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Hanging out in the garage with Steven and Kevin

Ron Klopfanstein
Clinton Record writer • #bemorewestmo
Posted 6/27/19

“The only bad thing about this profession is that on rainy days you get a little wet,” Steven Seelman said as he and I walked beneath my car which was up on a lift in his shop, Whitestown …

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Hanging out in the garage with Steven and Kevin


“The only bad thing about this profession is that on rainy days you get a little wet,” Steven Seelman said as he and I walked beneath my car which was up on a lift in his shop, Whitestown Automotive, which is in Westmoreland

My car looked different than I expected from that vantage point. They’re solid looking. But when it’s raining, they do drip. 

“How did you get into this business?” I asked.

“When I grew up in the 70s you wanted to have a go-cart or a snowmobile you had to learn how to fix it,” he recalled. “And back then they broke down a lot!”

Seelman came from a farming background. Everyone in his family, going back generations, learned how to keep tractors running even if that meant repairing them out in a field. 

“Same thing in high school, if you wanted a car you had to keep it running,” he said. 

After serving in the Army, he drove a cement truck for a while then drove larger trucks. Soon after he took his passion for “old-school muscle cars” and race cars and “jumped around local garages that needed help.”

Things were much different when he began in the profession. People had to go to auto parts stores to research the unique specifics of different makes and models. They had rooms that served as reference libraries with tables and chairs where mechanics could sit while they read and take notes. Now he “jumps on the computer” several times throughout the day, and it “changes every day.”

“Nothing’s ever simple,” Kevin Wuest, the owner of the garage, said from across the shop. “You have to be a detective. When engine lights first came out people were like ‘Holy …!’ Now we do a full scan on a vehicle in 15 minutes.”

I laughed and asked his why he has a snowmobile in the garage. It turns out that Wuest is very successful at drag racing snowmobiles on blacktop. 

“Doesn’t it wear out the belt?” I asked.

Wuest showed me where the skis had customized wheels especially for blacktop. His snowmobile goes up to 155 mph.

Seelman and his son are also both successful drag racers, they race cars. The office of the shop is lined with trophies. 

Although they race different types of vehicles, they both follow rules of a sport (drag racing) that is much more complicated than I imagined, involving racers who must predict how much time it will take them to reach the finish line before they even hit the gas.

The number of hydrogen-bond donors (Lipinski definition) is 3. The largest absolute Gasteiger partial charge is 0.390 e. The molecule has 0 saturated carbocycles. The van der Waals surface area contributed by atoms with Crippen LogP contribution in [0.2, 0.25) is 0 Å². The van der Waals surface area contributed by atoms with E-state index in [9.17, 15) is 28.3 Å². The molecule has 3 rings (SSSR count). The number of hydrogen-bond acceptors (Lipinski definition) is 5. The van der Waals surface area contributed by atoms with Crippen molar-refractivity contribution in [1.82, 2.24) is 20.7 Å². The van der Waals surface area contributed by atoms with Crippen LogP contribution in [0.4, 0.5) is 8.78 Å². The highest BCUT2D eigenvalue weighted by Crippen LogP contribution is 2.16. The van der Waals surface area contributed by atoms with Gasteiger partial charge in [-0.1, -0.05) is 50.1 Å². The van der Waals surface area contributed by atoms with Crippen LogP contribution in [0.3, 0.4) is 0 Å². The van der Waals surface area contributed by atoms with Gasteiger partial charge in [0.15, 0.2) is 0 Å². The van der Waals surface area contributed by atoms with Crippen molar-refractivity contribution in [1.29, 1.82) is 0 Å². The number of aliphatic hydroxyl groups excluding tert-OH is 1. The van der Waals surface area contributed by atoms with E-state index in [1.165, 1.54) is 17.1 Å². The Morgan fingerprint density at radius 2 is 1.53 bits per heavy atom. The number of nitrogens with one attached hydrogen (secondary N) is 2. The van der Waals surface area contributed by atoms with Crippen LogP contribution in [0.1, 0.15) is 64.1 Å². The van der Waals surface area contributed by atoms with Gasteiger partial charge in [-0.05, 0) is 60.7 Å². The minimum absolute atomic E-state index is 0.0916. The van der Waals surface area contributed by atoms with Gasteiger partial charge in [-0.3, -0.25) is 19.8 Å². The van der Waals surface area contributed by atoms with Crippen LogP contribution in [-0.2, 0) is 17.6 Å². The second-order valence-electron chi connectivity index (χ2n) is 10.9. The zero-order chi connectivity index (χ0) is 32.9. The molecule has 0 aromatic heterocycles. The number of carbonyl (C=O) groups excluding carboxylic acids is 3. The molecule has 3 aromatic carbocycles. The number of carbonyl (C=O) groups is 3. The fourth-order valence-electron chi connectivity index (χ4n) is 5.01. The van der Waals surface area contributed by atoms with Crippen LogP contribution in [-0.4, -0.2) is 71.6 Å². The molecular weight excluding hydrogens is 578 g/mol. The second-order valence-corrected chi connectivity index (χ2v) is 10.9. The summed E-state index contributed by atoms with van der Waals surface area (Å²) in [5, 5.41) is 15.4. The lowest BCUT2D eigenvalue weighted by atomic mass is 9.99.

“My corvette should be let’s say a 13.2 second quarter mile,” Seelman explained. “If I got out there and the air is less humid and it’s better for horsepower. If all of a sudden halfway through the day the rain is coming, and the humidity drops-and we have all the equipment to determine barometric pressure-then we’re going to slow down. We’re going to slow it down to a 13.1 instead of giving ourselves that extra tenth and playing a ‘braking game’ at the finish line.”

“You run the risk of ‘busting out’,” Wuest said.

“You can’t give yourself that extra time.” Seelman said.

“Sometimes you have time trials on Thursday and Fridays,” Wuest said. “But you don’t race until Saturday.”

While I was trying to wrap my head around how hard it must be to have that level of expertise. A phone call came through. I listened to Seelman patiently explain to a customer the service her car was going to need based on his inspection.

“What’s the hardest part of this business?” I asked.

Wuest recalled a partner who hated having to “lift the phone off the hinge and tell someone their bill was going to be seven or eight hundred dollars.”

Before I started the interview, I listened to Seelman break the bad news to a customer that their transmission was shot. I remarked about how deftly he had broken the bad news.

“You have to keep your feelings in check,” he explained to me. “But you have to understand what they might be feeling too. You have to have that ability to help people understand what they need to do make the right decision.”

“That can’t be easy,” I said.

“We treat everyone like family or a friend,” Seelman said.

I asked him if that was rare nowadays.

“I’m one of the last guys who rebuilds transmissions, I’m one of the last guys who rebuilds engines,” Steven Seelman says surveying the shop with the cars on the lift and the trophies lining the wall. “Any garage I’ve ever worked at I’ve been able to handle anything. I’m one of the last guys who actually fixes things.”         

Ron Klopfanstein welcomes your questions, comments, and story ideas. Like him at and follow him at


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